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How do I Find a Literary Agent?

By Garry Crystal
Updated Mar 06, 2024
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If you have a book or manuscript that you wish to publish, then finding a literary agent may be the first step. Many people say that it’s easier to approach a publisher directly rather than trying to find a literary agent. This is true, but an agent does a lot more than just presenting your work to the publishers.

First of all, how can you be sure that you really need a literary agent? If you do not have a thorough knowledge of the publishing market or how best to sell yourself and your work, then you will probably need an agent. If you do not know how to get the best deal for your book or the appropriate publishers to approach, you will need an agent. Also, if you don't have the time to spend on sales and accounts from your work, get an agent.

There are literally thousands of literary agents, many of whom have worked as editors in the publishing business. People usually chose to be literary agents because they love books, but they also have to make a reasonable living. When finding a literary agent, remember that they are professionals and your approach to them should also be professional.

When contacting a literary agent or agency, make sure that they handle the type of work you are presenting to them. Many agents and agencies specialize in certain areas. Some only handle fiction books, and some deal with work specifically for television and film. However, many larger agencies have many editors to handle different specialized areas.

Numerous writers’ books include listings for literary agents. These books provide the names, phone numbers, and email information of agents. More importantly, they usually state the type of books that each literary agent deals in.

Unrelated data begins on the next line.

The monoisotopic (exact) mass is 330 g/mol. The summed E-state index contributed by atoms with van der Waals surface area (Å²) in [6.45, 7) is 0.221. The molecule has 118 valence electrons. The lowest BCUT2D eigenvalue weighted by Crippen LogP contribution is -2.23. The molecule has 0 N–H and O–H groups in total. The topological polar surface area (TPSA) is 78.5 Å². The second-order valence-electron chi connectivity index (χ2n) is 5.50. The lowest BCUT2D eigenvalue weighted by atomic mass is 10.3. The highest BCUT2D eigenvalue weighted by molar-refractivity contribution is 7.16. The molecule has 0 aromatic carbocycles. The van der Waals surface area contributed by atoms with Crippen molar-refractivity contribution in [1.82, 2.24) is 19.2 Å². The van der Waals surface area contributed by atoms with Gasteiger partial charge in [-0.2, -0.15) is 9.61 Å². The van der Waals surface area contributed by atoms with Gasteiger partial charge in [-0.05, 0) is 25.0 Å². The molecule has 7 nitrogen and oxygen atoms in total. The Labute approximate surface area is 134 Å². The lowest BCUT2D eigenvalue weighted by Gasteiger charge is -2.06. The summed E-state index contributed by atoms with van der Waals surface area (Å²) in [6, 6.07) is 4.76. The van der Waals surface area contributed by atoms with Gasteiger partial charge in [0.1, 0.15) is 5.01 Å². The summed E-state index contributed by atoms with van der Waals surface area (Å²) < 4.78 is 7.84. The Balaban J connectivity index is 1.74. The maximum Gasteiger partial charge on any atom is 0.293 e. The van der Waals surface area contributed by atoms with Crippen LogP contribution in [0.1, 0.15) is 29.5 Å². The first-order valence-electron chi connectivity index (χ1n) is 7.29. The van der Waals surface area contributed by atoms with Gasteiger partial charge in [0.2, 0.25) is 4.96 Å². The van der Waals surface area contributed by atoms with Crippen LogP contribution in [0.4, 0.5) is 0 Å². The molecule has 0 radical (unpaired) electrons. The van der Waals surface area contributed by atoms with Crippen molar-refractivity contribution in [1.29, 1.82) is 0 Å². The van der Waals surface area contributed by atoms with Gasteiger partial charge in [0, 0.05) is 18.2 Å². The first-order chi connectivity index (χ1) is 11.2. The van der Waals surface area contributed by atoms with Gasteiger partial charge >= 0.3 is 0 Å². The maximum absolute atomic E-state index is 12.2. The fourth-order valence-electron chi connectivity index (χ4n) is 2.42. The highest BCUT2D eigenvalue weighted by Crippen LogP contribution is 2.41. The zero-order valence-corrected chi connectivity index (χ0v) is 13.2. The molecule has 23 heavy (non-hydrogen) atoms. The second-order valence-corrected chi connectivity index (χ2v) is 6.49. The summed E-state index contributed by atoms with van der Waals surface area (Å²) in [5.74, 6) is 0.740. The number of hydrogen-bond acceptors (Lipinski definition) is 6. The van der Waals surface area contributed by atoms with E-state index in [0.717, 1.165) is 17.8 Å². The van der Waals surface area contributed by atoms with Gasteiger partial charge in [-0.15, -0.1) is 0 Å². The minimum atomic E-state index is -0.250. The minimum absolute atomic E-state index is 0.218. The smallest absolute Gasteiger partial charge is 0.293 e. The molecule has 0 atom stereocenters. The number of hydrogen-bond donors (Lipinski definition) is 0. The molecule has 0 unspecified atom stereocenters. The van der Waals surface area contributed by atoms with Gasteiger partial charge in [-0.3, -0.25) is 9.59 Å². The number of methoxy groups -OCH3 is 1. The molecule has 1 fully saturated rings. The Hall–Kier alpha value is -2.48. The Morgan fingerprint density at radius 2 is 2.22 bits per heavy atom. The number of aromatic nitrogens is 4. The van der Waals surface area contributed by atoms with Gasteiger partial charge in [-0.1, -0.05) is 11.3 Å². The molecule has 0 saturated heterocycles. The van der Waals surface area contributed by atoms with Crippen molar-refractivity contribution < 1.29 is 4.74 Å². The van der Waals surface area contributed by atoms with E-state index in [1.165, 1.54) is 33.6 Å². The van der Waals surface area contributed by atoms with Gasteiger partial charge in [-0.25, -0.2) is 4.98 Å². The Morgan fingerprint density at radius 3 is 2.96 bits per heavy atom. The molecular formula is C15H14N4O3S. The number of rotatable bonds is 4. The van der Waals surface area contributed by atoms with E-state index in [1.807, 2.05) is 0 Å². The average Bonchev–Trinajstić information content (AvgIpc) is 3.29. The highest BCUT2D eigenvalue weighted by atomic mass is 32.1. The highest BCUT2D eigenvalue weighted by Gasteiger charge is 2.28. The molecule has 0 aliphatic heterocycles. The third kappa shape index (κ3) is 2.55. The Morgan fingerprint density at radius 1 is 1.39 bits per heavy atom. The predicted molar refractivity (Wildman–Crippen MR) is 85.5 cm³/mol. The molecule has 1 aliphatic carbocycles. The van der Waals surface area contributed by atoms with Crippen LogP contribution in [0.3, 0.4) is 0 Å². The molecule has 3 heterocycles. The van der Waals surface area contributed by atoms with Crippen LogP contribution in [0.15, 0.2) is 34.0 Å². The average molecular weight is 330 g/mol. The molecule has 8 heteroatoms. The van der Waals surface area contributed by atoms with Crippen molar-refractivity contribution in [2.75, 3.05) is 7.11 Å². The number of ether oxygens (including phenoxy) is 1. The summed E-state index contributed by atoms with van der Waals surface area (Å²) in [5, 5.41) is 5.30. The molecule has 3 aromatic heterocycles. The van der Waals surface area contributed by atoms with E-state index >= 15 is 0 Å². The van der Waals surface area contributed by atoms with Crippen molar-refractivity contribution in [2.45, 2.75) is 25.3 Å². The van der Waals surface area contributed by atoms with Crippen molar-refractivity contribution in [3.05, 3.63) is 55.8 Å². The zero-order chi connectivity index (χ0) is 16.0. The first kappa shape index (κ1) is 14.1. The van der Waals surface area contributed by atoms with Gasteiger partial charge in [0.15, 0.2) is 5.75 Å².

It should be a simple matter to phone an agency and ask the name of the agent or editor to submit your work to. Also, ask if there are submission guidelines, such as cover letters or sample chapters. Make sure that your work is typed neatly. The cover letter should only provide information that is relevant to your work.

A literary agent has the expertise to tell within a few minutes from the cover letter and submission whether the book will be any good or not. Adding lines such as, My family and friends all think my book is great, will not impress a literary agent. Explain in your letter why you wrote the book and what audience you think it will attract.

If you have any professional writing credentials, state them in your cover letter. Provide a resume if it is of any relevance to your work. Always remember to send a postage paid, self addressed envelope for the return of your work.

If a literary agent agrees to meet with you, treat the meeting as an informal job interview. The agent will want to assess your interpersonal skills. Publicity and marketing will be far easier for the agent if you are good at selling yourself and your work.

If your work is rejected by the literary agent or agency, try another agency. Shop around and do not be disheartened by rejections. The agent may not feel that your work is suitable for his or her particular agency. Do not pester agents for reasons or explanations as to why your work was rejected. The writing business is extremely competitive, and you will be up against many professionals.

PublicPeople is dedicated to providing accurate and trustworthy information. We carefully select reputable sources and employ a rigorous fact-checking process to maintain the highest standards. To learn more about our commitment to accuracy, read our editorial process.

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